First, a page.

Philosophy of Hinduism

HINDUISMHinduism is not a religion as such is understood by the term. It is a symposium of various and varied sects and customs fusing to form what is generally known as culture.

In Hinduism, therefore, rites and spiritual paths are as numerous as there are philosophical and ethical tendencies in the Indian Sub-continent. Among others, is the path of devotion (Bhakthi) which itself is divided into by-paths and sub-paths so as to match and sublimate every type of predominant emotional feeling.

At first sight, the complexity of inter-related ways appears like an unravellable mesh which makes one wonder as to how, in their diversity, they are all able, to lead one to the goal.

1) The Tamasic Way (The dark path): That which demands total abnegation of the self in a sudden metamorphosis of the soul, furiously and passionately calling on its inner self to annihilate all relative experience and illusions by assuming a frightful appearance and mercilessly sacrificing falsehood and delusion at the altar of truth. Some devotees worship an awe-inspiring deity usually called Kali and promptly offer themselves as Her victims.

2) The Vatsalya Path (Maternal love): Childless women, mothers engrossed in their young ones and even sometimes men, prefer this smooth path which sublimate their maternal instinct and makes them transpose mentally the Soul Eternal of the Infinite into that of their young child or, if they haven’t any, into that of an imaginary babe who keeps them constantly occupied in a psychic world of their own. This causes them to become willing slaves of the whims of a divine child and thus helps them eradicate all sense of the ego.

3) The Prema Path (Lover’s love): Poets, thinkers and philosophers refer to this love as the highest human expression of attachment to another being. No other infatuation can compare with the one lovers have for each other. There is little wonder of devotees of the love path choose the one which promises ecstasies surpassing all others in variety and intensity. To become divine, love has to be directed towards the object of love without any thought of reciprocity. The lover sees the divine as his or her beloved and forgets himself or herself in unabating service and remembrance of the Lover.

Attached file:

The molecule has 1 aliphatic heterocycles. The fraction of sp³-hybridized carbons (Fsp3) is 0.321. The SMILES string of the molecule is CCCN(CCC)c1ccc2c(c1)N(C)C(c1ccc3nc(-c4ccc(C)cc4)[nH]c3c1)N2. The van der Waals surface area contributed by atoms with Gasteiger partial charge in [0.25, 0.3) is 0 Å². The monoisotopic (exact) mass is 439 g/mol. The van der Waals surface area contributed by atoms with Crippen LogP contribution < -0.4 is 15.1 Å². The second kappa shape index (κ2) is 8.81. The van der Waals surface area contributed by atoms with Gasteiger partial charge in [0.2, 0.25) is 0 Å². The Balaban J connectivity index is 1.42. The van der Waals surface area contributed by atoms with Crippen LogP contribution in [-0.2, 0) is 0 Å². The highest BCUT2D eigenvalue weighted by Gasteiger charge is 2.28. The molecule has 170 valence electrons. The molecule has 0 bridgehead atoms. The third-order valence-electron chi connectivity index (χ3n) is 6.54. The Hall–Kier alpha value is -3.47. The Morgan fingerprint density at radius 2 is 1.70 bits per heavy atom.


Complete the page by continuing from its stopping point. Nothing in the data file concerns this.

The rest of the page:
4) Matru Bhakthi (Child-to-mother devotion): This is what some sages point out as the safest way. In it, there are no dangers of deviating from a divine ideal into human degradation by forgetting at inopportune moments the true goal of life and being engrossed in love or devotional feelings gradually tending to be very worldly indeed, as is often the case in (1) and (3) types.

The love of the child for its mother is pure and tender. It entails complete trust in the divine. As a kitten lets himself be carried from place to place by its mother, the devotee simply nestles in his divine mother’s bosom and allows her to do with him as she pleases. This can be summed up as a complete surrender of the self to the Divine Will.

5) The Sakhya Bhava (Comradeship feeling): Which some carefree souls choose for being the least tying and trying.

Knowing their own self to be part and parcel of the Infinite Self, they turn to the divine with a feeling of equality and treat it as a near and dear friend. They do not go into spasms of imaginary passions but they see in every being the reflection if their friend and companion.

To the earnest seekers after self-realisation, contradictory paths are often puzzling and confusing unless they understand that the differences lie in their approach only. To each, a particular path is indicated according to one’s mental and sub-conscious trends. The goal of different seekers is the same, except for a tiny fraction of delay, who prefers the path of love to that of knowledge.

The devotee (yogi) seated in meditation, who concentrates his whole being on the ideal or self, which by dint of patience and will he realizes as his soul, bathes in the bliss of Divine Union. The devotee, on the other hand, surrenders his being at the feet of his Lord and succeeds mentally in projecting the forms of his ideal and of himself, embracing Him and merging in Him.

The difference can be described in the words of a saint who said: “I do not want to become sugar for I want to taste sugar!” Both seekers are practicing union with the divine on the bank of the same stream which allows lotuses of different shades to bloom in its waters.

Only those truly yearning for liberation from the trammels of life, know indeed the desperate longing of the soul when, saturated with worldly cares and enjoyments, it craves solely for its freedom from bondage and the return to its true nature, the Self.

The soul is compared here to a human bird imprisoned in its worldly cage, envying others at liberty cutting across the azure of the skies with wings outspread, and utters a desperate call rising from its very depths: ‘To fly, fly again and greet the Sun in the wide spaces of the Infinite!…’

This article is based on the ‘Ashirvachana’ rendered by His Holiness Jagadguru Sri Sri Sri Dr Balagangadharanatha Mahaswamiji, 71st Pontiff of Sri Adichunchanagiri Mahasamsthana Mutt.

Source: The New Indian Express